Settlement agreements are commonplace in an employment context and are ordinarily used to provide the parties to the agreement with certainty following the conclusion of an employment relationship.
Browne Jacobson’s education team has been named as winner of the ‘Legal Advisors to Education Institutions’ category at the Education Investor Awards 2022 for a record sixth time.
Over 3000 young people from across the UK and Ireland took part in a virtual legal careers insight event, aimed at making the legal profession more diverse.
Where an employee appeals against their dismissal under a contractual appeal procedure and their appeal is successful, reinstatement to their previous role is automatic and does not require approval or agreement from the employee.
The risk of assault against staff is, sadly, something that all schools need to consider carefully. Here one legal expert explains what they can do to protect staff and ensure they fulfil their duty of care.
Settlement agreements in an employment context are ordinarily used to provide both parties with certainty following the conclusion of an employment relationship – but what happens when there is alleged discrimination after entering into a settlement agreement?
A few weeks ago we brought you news that following the Government’s mini-budget it was confirmed that the off-payroll working rules (known as “IR35”) put in place for public and private sector businesses from 2017 and 2021 would be scrapped from April 2023.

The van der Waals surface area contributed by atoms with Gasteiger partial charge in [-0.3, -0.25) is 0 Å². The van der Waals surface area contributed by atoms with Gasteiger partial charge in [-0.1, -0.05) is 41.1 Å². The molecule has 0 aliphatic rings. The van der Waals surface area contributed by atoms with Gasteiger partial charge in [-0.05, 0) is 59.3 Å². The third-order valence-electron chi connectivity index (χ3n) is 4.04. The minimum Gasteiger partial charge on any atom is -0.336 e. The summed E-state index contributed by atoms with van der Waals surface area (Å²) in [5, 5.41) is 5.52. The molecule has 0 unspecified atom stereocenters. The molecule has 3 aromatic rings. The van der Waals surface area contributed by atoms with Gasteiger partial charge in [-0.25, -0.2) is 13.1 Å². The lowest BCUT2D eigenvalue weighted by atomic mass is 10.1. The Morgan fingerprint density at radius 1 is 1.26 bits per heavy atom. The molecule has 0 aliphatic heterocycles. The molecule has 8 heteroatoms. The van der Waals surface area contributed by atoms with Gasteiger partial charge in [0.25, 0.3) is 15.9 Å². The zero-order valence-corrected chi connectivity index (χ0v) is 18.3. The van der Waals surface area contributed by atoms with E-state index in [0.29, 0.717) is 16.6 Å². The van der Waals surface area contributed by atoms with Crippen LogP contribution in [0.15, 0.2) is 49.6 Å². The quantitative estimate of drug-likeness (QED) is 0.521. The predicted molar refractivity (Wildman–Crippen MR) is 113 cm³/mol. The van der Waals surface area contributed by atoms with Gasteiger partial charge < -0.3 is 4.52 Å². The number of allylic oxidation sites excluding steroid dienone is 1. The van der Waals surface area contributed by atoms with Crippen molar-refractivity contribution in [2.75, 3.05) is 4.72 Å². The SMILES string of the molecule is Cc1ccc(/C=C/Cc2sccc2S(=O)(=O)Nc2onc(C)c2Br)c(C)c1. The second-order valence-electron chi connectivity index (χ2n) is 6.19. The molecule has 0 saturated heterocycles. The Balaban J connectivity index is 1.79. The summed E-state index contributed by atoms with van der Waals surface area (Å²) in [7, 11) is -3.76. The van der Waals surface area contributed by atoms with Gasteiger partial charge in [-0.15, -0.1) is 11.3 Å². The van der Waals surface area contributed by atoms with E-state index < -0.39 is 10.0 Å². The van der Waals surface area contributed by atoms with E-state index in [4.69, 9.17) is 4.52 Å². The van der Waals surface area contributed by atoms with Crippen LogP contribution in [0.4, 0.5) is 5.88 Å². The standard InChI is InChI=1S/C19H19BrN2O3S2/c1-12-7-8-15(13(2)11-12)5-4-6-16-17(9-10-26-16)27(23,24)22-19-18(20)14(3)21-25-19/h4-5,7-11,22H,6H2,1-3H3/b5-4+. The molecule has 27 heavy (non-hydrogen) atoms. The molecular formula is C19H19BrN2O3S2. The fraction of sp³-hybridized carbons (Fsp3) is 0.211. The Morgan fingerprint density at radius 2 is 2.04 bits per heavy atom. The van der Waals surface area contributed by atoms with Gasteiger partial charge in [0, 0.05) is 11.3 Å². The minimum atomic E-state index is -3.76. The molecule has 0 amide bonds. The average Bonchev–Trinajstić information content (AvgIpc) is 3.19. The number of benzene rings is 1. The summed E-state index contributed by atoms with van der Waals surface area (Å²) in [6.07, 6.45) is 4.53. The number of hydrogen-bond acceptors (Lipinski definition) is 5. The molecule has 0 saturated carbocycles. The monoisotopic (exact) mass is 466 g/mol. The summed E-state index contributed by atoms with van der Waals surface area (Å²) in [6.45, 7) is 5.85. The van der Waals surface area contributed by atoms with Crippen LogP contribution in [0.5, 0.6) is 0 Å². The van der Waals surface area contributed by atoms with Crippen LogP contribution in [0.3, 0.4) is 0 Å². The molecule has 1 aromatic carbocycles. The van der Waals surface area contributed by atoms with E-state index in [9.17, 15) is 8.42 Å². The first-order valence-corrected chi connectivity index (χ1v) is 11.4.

In Mogane v Bradford Teaching Hospitals NHS Foundation Trust the Employment Appeal Tribunal (EAT) considered whether it was fair to dismiss a nurse as redundant on the basis that that her fixed-term contract was due to expire before that of her colleague.
The majority of people do not feel the need to embellish their CV to get that coveted position and move on up the career ladder. Their worthiness and benefit to the hiring organisation are easily demonstrated through the recruitment process – application, psychometric testing, selection day or interview.
In this article we set out some of the support that's available to schools in a bid to reduce the overhead that complaints management generates.